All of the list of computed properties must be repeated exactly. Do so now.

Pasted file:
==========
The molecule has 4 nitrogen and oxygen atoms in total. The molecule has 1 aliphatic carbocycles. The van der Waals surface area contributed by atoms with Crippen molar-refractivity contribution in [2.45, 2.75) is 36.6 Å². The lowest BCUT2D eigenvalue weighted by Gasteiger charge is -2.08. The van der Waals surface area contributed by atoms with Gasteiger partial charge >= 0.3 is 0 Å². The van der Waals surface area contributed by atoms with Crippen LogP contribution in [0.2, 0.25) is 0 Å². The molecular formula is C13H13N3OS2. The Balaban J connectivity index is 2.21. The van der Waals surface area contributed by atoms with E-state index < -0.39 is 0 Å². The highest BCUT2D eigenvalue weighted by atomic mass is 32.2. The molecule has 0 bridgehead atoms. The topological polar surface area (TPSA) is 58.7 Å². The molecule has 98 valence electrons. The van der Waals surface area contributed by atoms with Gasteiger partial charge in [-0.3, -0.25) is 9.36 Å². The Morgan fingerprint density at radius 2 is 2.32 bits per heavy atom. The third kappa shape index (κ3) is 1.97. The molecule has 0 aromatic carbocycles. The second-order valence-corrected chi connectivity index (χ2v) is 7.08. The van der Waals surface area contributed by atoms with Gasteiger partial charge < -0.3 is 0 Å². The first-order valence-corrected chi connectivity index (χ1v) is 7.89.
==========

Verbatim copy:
The molecule has 4 nitrogen and oxygen atoms in total. The molecule has 1 aliphatic carbocycles. The van der Waals surface area contributed by atoms with Crippen molar-refractivity contribution in [2.45, 2.75) is 36.6 Å². The lowest BCUT2D eigenvalue weighted by Gasteiger charge is -2.08. The van der Waals surface area contributed by atoms with Gasteiger partial charge >= 0.3 is 0 Å². The van der Waals surface area contributed by atoms with Crippen LogP contribution in [0.2, 0.25) is 0 Å². The molecular formula is C13H13N3OS2. The Balaban J connectivity index is 2.21. The van der Waals surface area contributed by atoms with E-state index < -0.39 is 0 Å². The highest BCUT2D eigenvalue weighted by atomic mass is 32.2. The molecule has 0 bridgehead atoms. The topological polar surface area (TPSA) is 58.7 Å². The molecule has 98 valence electrons. The van der Waals surface area contributed by atoms with Gasteiger partial charge in [-0.3, -0.25) is 9.36 Å². The Morgan fingerprint density at radius 2 is 2.32 bits per heavy atom. The third kappa shape index (κ3) is 1.97. The molecule has 0 aromatic carbocycles. The second-order valence-corrected chi connectivity index (χ2v) is 7.08. The van der Waals surface area contributed by atoms with Gasteiger partial charge < -0.3 is 0 Å². The first-order valence-corrected chi connectivity index (χ1v) is 7.89.